When the final Harry Potter film adventure opens on Friday, the rival forces of the wizarding world will meet for an all out war where no one and nothing is safe. It’s the motion picture event of the year, and the epic series is going out with a bang. CAHIR O’DOHERTY sees the film and meets the stars and the director as the beloved series reaches its final reel.
Ten years ago the whole world watched young Harry Potter receive a letter from the Hogwarts School informing him he was a wizard. Since then millions of moviegoers been thrilled by the eight part epic series that finally concludes this Friday with the release of the long awaited final film.
Harry Potter and the Deathly Hallows: Part 2 steps out with a number of gifted Irish actors in the main roles (including our own Ciaran Hinds, who plays the brother of Hogwarts school master Professor Dumbledore, and Evanna Lynch from Co. Louth, who plays Luna Lovegood), and it’s a deeply satisfying conclusion to the decade long magical tale.
Billboards all over the world have been promising “it all ends” this Friday -- and the lucky few who have already seen it know that it ends very well.
True fans know what to expect -- a big showdown between Harry (Daniel Radcliffe) and his evil nemesis, Lord Voldemort (Ralph Fiennes). It’s the final battle for control of the wizarding world, and it’s a duel to the death between the two sworn enemies.
Along the way there are battles and dragons and giant spiders to contend with, but at heart Harry Potter and the Deathly Hallows: Part 2 is about what Potter has always been about -- the deep friendship between the brave trio Harry, Ron and Hermione, and the power of love to overcome just about anything the world throws at you (and poor old Harry, as any fan knows, has a lot more to contend with on that score than most people).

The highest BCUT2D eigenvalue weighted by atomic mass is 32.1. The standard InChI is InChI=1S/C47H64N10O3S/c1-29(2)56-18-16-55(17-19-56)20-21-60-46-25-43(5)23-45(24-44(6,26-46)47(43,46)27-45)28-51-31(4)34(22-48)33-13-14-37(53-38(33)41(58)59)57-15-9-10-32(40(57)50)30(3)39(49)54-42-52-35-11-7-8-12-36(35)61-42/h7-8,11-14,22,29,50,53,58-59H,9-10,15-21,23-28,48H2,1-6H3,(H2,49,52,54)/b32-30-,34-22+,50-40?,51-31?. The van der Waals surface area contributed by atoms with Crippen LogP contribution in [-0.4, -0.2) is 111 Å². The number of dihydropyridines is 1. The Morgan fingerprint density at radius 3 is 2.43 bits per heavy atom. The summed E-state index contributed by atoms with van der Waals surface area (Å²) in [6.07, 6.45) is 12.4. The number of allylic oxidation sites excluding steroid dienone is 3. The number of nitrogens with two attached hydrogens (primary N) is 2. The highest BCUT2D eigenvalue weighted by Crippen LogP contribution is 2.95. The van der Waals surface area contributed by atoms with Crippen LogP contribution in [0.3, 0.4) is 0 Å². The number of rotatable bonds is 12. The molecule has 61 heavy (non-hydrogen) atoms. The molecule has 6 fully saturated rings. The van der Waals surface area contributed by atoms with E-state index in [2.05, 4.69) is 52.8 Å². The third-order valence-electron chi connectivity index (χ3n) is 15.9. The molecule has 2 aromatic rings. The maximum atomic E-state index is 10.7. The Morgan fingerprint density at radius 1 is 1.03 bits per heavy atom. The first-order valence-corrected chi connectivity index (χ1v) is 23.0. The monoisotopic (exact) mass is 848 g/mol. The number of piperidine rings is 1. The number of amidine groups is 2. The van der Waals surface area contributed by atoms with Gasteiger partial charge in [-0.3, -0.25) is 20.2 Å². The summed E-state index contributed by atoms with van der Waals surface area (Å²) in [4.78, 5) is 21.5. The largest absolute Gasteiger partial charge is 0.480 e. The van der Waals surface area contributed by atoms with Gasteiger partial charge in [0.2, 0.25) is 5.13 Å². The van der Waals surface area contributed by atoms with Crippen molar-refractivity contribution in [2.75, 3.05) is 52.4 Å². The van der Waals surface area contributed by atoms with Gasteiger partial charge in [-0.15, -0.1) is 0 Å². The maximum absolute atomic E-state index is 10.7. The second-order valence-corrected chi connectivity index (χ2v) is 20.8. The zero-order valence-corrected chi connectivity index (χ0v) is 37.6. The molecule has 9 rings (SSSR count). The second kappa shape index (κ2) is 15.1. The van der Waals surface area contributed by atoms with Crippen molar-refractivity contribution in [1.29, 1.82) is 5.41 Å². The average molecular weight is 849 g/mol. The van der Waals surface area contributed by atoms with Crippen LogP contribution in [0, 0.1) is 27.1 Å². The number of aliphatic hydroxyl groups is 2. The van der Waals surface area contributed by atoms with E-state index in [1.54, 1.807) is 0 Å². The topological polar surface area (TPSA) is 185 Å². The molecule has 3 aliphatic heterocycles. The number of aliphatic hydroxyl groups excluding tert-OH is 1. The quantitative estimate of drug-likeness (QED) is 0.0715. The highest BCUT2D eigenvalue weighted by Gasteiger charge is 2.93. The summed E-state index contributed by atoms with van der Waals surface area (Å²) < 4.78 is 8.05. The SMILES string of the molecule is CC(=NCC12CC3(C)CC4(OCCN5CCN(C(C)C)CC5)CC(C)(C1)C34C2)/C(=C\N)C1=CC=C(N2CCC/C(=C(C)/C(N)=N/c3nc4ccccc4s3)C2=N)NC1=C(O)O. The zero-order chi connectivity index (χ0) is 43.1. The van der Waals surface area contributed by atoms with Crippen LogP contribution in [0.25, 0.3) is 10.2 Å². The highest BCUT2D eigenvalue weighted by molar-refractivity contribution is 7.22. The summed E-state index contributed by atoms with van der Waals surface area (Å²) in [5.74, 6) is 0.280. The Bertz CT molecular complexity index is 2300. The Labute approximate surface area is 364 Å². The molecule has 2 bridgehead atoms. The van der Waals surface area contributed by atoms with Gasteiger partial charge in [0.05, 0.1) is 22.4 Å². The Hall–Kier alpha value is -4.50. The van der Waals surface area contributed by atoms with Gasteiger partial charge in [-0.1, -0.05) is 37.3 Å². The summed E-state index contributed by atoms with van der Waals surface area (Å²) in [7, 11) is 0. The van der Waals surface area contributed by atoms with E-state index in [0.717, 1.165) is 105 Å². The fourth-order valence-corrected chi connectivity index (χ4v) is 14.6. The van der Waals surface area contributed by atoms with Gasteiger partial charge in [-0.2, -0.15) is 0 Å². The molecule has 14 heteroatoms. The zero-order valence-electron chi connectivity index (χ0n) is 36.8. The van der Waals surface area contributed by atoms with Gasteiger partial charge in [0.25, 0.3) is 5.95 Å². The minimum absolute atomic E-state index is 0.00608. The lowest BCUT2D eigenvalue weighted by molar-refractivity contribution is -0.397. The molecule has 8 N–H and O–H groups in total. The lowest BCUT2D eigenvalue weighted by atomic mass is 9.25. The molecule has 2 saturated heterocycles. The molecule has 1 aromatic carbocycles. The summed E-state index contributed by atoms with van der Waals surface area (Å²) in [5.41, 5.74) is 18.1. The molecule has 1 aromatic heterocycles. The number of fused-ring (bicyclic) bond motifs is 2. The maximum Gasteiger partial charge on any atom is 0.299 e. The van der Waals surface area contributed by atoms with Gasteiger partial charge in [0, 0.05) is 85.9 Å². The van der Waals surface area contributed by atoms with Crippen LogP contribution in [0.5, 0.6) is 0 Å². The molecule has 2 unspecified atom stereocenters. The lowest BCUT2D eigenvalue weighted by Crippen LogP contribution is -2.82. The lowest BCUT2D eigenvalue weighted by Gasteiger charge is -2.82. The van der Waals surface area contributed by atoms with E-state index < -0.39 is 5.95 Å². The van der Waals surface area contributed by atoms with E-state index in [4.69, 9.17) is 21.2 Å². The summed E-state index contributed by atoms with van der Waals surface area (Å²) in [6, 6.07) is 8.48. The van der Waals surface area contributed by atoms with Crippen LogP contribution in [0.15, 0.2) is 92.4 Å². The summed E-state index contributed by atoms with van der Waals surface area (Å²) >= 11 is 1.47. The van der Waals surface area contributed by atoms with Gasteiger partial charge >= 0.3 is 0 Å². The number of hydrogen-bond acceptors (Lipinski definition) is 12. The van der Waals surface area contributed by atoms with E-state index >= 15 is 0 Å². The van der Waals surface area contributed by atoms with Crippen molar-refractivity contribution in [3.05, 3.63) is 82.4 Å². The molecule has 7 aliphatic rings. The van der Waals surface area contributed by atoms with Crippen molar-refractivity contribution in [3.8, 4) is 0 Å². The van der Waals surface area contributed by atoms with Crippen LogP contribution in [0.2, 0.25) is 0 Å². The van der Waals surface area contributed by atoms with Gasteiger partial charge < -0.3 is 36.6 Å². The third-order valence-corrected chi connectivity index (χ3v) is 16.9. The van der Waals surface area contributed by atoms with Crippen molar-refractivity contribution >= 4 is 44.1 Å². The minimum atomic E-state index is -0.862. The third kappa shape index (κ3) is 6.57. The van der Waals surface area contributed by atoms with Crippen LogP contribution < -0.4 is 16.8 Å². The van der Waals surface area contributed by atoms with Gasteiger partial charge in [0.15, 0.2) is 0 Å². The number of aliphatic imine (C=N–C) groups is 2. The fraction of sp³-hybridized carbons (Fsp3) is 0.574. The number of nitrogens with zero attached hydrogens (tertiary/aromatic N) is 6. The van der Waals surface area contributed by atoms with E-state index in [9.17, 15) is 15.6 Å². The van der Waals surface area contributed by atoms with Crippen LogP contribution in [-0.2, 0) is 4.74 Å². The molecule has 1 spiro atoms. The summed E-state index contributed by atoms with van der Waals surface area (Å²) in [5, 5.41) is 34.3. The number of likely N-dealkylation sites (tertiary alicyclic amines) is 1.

Potter fans who have stuck with the books and the films since day one will be expecting a dramatic finale and they won’t be disappointed – the final film is bigger, darker and more pulse pounding than anything previously seen in the series. This is Harry at war, and the film pulls no punches about what it costs him and his friends.
Director David Yates tells the Irish Voice he always knew he had to deliver the goods, but he never allowed himself to be intimidated by the pressure.
“The minute you start over thinking that it would cripple you,” says Yates. “I just went to work trying to make the best film possible without thinking about its place in history and without thinking about how people would respond to it. I just wanted to tell the best story possible, and that’s how I dealt with the pressure.”
Yates is speaking at the press event at the Waldorf-Astoria in New York on Sunday, but like the rest of the cast he’s not actually staying at the hotel. Potter fans got wind the cast and crew would be darting in and out of the famous hotel all day doing interviews, and a completely obsessed bunch of them are already waiting at the hotel’s side entrance to catch even a glimpse of their heroes. Each time the doors open, even for the taxi drivers, they scream and wave their Potter books.
If the fans are hardcore about chasing down the actors, the photographers are much worse. This becomes apparent when Emma Watson, 21, the striking young actress who plays Hermione Granger, sweeps into the hotel.